If you look closely there is a nice edging lace down both sides of the curtain. Lots of it and in very good condition
BTW...This curtain does not look anything like the picture now, but while it is a work in progress, and there were some surprises, some of the edging was used to make a scarf using the linen bought in Paris.
So here was my starting point:
The fabric is called linen voile. It is a loose woven linen that can be stiff until washed a couple of times. I like it because it squishes down nicely and although it wrinkles, the wrinkles just add to the charm of what ever I make. The vintage doily was another find at the same second hand store as the curtains. It's arrival date was July 17th.
Some buttons were pulled as I was thinking I might want to use them for ornamentation.
So here is the completed piece.
It turned out beautiful, but I don't like it. It looks great on me but does not work with the way I like to tie my scarves. I will need to google to see what other ways I can tie it. I wore it yesterday and it is stunning, just not me, or not yet me. If it does not decide to be mine, have no fear, I will find a home for it.
I made a paper copy with a picture of the scarf to one side. I made notes about what I would do different next time. I have the length and the width of all pieces noted as well as how I attached the side edging.
I have this type of doily in my stash many times over from living here for years. It is in storage, but if I do not find another doily like it here in France, I will pull one of them and play this coming winter.
To attach the edging, first I had to hand baste the edging onto the linen taking into account the grain line. There was about 2cm (1 inch) extra fabric so it was not basted right to the edge. The edging was flipped up and using my machine zigzagged up to but not touching the under side of the edging on the linen. The edging was ironed down and another row of zigzag stitches were applied on top of the edging. The left over linen was then trimmed away. This is the hardest part any other type of hem does not work.
No post can be complete without me finding another example of mauvais français (bad French) in fabric.
Now I am not an expert in this matter, but this one had me giggling so much that I bought it. It came from a department store in Germany and it was on sale. Maybe someone else did not like the use of French. It is an infinity scarf:Frenglish! I love it! Now assuming you are trying to say Eiffel Tower of Paris, great that is English. To say it in French would be Tour Eiffel de Paris.
I got a nice comment from Quinn asking a question:
What lovely treasures! And I must ask what you use to wash fabrics with, to remove that mold smell. Just yesterday I opened an old storage box and found vintage table linens and scraps of lace trimming that I would love to use again, but the mold smell is terribly strong. I don't know if airing outdoors will help, but first they must be washed anyway. Do you have a recommendation? Thanks, and welcome back to the blog-world :)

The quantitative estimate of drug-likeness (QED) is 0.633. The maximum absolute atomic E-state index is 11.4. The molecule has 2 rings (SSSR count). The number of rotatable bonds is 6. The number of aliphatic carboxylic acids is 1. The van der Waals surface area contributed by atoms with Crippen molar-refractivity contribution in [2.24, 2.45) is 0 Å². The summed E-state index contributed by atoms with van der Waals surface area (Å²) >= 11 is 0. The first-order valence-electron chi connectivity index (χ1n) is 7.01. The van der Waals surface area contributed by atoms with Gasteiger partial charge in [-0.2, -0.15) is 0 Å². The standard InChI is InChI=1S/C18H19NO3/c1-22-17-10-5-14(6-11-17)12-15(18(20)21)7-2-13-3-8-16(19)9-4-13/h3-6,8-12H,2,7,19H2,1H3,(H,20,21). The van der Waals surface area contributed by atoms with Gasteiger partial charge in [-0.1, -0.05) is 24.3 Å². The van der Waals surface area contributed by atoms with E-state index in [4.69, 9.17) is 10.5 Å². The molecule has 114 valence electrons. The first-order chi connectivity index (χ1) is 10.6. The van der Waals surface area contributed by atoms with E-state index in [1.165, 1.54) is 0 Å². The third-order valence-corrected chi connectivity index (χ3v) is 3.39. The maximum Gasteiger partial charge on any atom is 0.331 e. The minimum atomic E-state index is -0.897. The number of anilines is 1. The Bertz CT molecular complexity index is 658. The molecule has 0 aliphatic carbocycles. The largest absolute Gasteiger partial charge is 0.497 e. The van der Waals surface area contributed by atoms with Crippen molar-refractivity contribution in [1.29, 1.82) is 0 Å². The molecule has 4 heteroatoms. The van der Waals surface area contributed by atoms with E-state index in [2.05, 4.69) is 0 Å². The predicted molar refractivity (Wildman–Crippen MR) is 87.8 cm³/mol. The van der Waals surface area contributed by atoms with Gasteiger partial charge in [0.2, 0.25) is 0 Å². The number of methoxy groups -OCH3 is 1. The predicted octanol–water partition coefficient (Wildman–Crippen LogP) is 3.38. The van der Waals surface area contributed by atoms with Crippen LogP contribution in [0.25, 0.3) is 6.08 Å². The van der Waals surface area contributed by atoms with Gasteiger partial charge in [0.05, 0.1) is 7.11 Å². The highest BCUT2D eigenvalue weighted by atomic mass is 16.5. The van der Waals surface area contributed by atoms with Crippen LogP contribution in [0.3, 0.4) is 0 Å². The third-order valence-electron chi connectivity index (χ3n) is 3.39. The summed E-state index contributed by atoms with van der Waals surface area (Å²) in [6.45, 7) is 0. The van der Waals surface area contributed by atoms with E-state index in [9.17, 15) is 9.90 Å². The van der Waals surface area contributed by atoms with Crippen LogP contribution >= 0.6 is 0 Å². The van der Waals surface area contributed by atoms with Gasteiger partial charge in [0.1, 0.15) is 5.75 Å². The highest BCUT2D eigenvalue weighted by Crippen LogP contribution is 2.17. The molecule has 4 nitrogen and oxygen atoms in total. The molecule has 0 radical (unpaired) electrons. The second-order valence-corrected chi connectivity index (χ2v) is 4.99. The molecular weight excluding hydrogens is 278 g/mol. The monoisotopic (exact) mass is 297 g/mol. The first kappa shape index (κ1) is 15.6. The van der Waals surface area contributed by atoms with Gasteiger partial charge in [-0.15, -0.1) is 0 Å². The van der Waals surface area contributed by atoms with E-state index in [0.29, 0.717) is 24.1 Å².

Quinn, Thanks you for you comment and yes, it is good to be back.
No airing will do nothing much for what you have. Mold is not going anywhere. I hate that!
I am rather unorthodox in what I do and it is because I am going to use the items. If they can not stand up to washing then I can't sew with them. If it is length of lace, I tack it together before I wash it so that it does not become a tangled mess. Lace and small bits go in a lingerie bag. If it is table linen I don't do anything special for them before I wash them unless they have something that could get damaged. Those I place in a pillow case and I baste the top shut.
Most likely what you have are sturdy linen or cotton items. Those I just toss in the washer. No bleach, regular soap that you use, warm wash, warm rinse and line dry. Linen sheets I put in the dryer just until they get hot so that the wrinkles work themselves out a bit.
Now I look over the items for stains. Biz is my stain remover of choice, oxiclean is a second choice. DO NOT place any item that you can tell has a two toned thread as both products will take the two tone look away leaving what you have flat looking. An example of that thread is the background to my blog. That particular thread was commonly used and it is two toned and Biz or oxiclean will ruin the two tone look.
Two tones I soak in either laundry soap (like I am pre-soaking) I will leave this for days
If you have rust, good luck with that. I have found very little that takes rust out and the metal normally eats away the lace. I am trying some things now that I will let you know if they work.